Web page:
Talk about your tomorrow…

Thinking about the future

I realised something didn’t quite work with my frontal lobes when I read a book called “Stumbling on Happiness” by Daniel Gilbert.

A funny and interesting book about how we plan for our own happiness. As I read about our ability to imagine our future, using mankind’s relatively newly evolved frontal lobes, I kept thinking “but I can’t do that!”. I simply can’t imagine my future, it seems silly, unreal but after many serious attempts I know it is a function I lack.

I read the book some six months or so before I diagnosed my own ADHD and it was a significant contributing step in my figuring it all out. But now I know it is not just me, many people with ADHD have a problem with this future thing!

I can’t imagine my future

Most people with ADHD have some difficulties imagining, planning or conceiving of their futures. I stress “their future” because paradoxically many people with ADHD are extremely advantaged in making connections and seeing patterns, so that they can predict “the future”: whether market trends, upcoming pop bands or to invent breakthrough solutions.

Nevertheless we struggle more with our own future goals and dreams, in part because of our low self-esteem, past failures and set-backs but usually because we do not imagine our tomorrows.

Talk about it

We do however like to talk, in fact the majority of people with ADHD are very verbal processors – we do our thinking “out-loud”. So find a buddy, a friend, relative, coach, partner or loved one that wants to help and “talk about tomorrow”. Talk about what you might achieve, where you might go, where you might live. Get your buddy to encourage you to talk big: optimistically, hopefully and positively about the future.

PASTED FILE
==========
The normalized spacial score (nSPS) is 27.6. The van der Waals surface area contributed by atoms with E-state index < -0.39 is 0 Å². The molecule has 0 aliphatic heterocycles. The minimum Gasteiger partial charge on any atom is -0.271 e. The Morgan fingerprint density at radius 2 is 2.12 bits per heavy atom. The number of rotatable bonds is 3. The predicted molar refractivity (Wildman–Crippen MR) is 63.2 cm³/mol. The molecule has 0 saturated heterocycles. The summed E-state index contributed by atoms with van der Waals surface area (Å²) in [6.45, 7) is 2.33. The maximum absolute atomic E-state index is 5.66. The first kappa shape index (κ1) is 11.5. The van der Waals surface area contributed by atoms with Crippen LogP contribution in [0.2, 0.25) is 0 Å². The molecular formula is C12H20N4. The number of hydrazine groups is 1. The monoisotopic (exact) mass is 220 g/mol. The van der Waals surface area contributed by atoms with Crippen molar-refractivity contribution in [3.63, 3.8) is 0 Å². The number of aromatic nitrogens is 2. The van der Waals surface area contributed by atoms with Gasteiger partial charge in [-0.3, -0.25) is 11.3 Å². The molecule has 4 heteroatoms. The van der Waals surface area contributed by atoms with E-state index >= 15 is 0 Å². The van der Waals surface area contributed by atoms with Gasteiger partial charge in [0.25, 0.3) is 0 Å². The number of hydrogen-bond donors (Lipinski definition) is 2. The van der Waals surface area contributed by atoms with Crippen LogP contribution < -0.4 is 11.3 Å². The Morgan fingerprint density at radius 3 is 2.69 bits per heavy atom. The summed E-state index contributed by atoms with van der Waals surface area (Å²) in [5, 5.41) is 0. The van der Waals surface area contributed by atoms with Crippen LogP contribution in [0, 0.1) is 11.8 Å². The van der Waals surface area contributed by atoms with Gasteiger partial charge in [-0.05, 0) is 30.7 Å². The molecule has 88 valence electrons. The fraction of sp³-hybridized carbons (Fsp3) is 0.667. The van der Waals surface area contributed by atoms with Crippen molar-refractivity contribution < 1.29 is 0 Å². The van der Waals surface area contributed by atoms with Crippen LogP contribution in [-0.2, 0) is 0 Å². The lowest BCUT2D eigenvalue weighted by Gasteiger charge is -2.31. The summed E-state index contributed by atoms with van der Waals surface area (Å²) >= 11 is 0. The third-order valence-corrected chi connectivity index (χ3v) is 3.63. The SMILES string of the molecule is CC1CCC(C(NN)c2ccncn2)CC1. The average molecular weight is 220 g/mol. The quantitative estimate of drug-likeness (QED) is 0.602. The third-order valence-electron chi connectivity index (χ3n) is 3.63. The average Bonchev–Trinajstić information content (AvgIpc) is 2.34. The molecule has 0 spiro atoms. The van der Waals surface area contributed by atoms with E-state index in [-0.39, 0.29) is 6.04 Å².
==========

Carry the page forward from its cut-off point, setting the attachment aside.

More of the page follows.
If we don’t dream, we don’t hope then we don’t change or make progress. As a coach, I always encourage my clients to “talk about tomorrow”.
ADHD Coach, Andrew Lewis

Andrew Lewis

Andrew Lewis is an ADHD Coach, writer and founder of SimplyWellbeing. He has over 10,000 hours and 15 years of experience in coaching hundreds of ADHD executives, business professionals and creatives, and previously running a large ADHD support group and an ADHD diagnostic clinic. His business expertise comes from a twenty years career in software, from programming, through marketing, sales and running a few start-ups. His ADHD insight is personal, with decades understanding his own ADHD experience and in bringing up his ADHD daughter. He has published his writing primarily via this website, with interactive ADHD courses in development.


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